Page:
This past weekend, we made some real visible progress on the inside of the house. Kristen stripped the paint from the front door while I worked on the living room window trim. (Kristen helped with that too.)
Just a little less green in the house!
We were very happy that the end result came out as well as it did. If it hadn’t, we might still be asking ourselves why we spent SO MUCH time on that one project. Way back last summer we had decided to remove the window trim rather than trying to strip it in place or just paint it. This had several benefits. First, stripping the paint from the individual pieces is much easier than trying to get paint out from all the little spaces between the pieces in place. Second, the previous owners had tried to do some repair of the walls around the windows because of damage from water or settling, but they had done a poor job. Removing the trim would allow us to do a proper repair of the walls. And third, the spaces around the windows were very drafty because of the way the “new” windows (I’m guessing they are about 20 years old) were installed in the old openings. Removing the trim would allow us to insulate the old weight pockets and seal up all the cracks that were letting air in.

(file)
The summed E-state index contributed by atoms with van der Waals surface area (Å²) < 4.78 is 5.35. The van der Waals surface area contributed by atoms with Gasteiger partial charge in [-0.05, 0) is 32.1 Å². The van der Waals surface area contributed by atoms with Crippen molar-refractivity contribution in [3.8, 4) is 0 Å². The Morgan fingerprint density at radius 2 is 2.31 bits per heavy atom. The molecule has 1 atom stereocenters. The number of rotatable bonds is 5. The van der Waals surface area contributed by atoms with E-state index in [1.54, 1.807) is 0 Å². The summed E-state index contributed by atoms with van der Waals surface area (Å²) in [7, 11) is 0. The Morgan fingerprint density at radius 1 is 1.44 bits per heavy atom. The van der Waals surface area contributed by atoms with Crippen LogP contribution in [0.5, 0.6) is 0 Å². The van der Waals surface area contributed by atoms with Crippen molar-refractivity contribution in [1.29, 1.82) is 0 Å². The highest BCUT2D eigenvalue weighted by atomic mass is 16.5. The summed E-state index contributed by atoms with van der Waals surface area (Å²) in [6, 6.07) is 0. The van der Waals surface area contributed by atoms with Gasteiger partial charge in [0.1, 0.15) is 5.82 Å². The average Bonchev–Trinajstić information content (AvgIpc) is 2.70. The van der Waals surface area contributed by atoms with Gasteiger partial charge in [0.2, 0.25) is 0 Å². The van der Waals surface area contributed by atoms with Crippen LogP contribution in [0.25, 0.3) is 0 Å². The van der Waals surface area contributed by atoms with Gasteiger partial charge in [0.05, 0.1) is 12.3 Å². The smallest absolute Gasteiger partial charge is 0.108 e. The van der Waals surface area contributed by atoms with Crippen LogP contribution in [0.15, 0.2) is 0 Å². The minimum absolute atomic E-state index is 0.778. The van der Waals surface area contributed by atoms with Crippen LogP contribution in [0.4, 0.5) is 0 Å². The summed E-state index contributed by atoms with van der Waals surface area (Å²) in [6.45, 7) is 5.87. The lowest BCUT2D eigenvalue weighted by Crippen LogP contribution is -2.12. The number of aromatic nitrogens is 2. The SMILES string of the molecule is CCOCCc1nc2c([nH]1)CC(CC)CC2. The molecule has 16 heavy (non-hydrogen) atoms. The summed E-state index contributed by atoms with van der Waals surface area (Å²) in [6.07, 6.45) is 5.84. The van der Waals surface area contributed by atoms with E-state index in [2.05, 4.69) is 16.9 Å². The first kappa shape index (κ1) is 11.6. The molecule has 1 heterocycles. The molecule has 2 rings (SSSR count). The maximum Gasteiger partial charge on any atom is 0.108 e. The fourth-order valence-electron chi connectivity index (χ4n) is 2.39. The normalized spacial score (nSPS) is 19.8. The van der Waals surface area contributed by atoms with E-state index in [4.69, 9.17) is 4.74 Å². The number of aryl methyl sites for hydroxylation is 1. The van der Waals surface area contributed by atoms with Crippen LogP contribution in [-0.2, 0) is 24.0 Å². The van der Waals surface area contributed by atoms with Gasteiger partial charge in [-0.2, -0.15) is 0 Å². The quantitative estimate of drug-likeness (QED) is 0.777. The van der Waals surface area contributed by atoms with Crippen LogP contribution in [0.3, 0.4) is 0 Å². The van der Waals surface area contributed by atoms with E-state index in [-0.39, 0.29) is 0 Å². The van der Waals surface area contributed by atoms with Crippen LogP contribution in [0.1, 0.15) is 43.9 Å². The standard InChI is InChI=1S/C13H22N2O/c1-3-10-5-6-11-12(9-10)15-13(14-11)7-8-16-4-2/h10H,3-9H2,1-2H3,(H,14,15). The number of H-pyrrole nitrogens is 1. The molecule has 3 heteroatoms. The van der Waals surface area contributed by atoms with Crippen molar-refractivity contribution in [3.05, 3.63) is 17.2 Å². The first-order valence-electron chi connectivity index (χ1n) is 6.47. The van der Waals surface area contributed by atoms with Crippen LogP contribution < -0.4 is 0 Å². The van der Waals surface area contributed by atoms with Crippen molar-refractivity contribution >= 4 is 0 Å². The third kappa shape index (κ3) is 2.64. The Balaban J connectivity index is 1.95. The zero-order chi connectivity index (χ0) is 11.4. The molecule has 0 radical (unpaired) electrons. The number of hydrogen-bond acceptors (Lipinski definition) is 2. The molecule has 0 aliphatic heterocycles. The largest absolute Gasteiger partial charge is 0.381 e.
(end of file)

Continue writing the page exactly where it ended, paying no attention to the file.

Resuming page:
So here are the steps we took, from start to finish, and very rough estimates of the time spent. Keep in mind that we started this process in July 2007, intending it to be done before we moved in.
Carefully removing the window trim – There are 14 pieces on each window, and 3 windows. We also did the front door, which has only 6 pieces. Some pieces had been so damaged by various installations of curtains over the past 97 years that they were only held together by paint and caulk. After stripping that away they had to be glued back together. Removing the trim probably only took about one day. I remember that it was a pretty hot day and we had all the windows and doors open, and there were cicada-killer wasps flying all around my head as I was up on the ladder.
Stripping the paint from all 51 pieces of trim – It’s hard to know exactly how much time we spent on this because we were also stripping all the baseboard molding at the same time, but let’s just say it was considerable. I would estimate 30 minutes per piece, on average, for a total of about 25 work hours. Kristen’s mom did a lot of this work too. We thought this would be the worst part.
Sanding, sanding, sanding! – Each piece had to be carefully sanded to remove the varnish and the original dark stain. The flat parts were fairly easy. Our contractor lent us a belt sander, and that made quick work of the flat parts, though the varnish chewed through a lot of sand paper. But most of the molding is made up of concave and convex curves and angles, and that all had to be sanded by hand, with little pieces of sandpaper rolled up into little tubes or folded into funny shapes. This took A LOT of time. I would estimate the sanding at 1 to 2 hours per piece, for a total of, lets say 60 hours of work. It seemed like forever. Again, Kristen’s mom made a large contribution.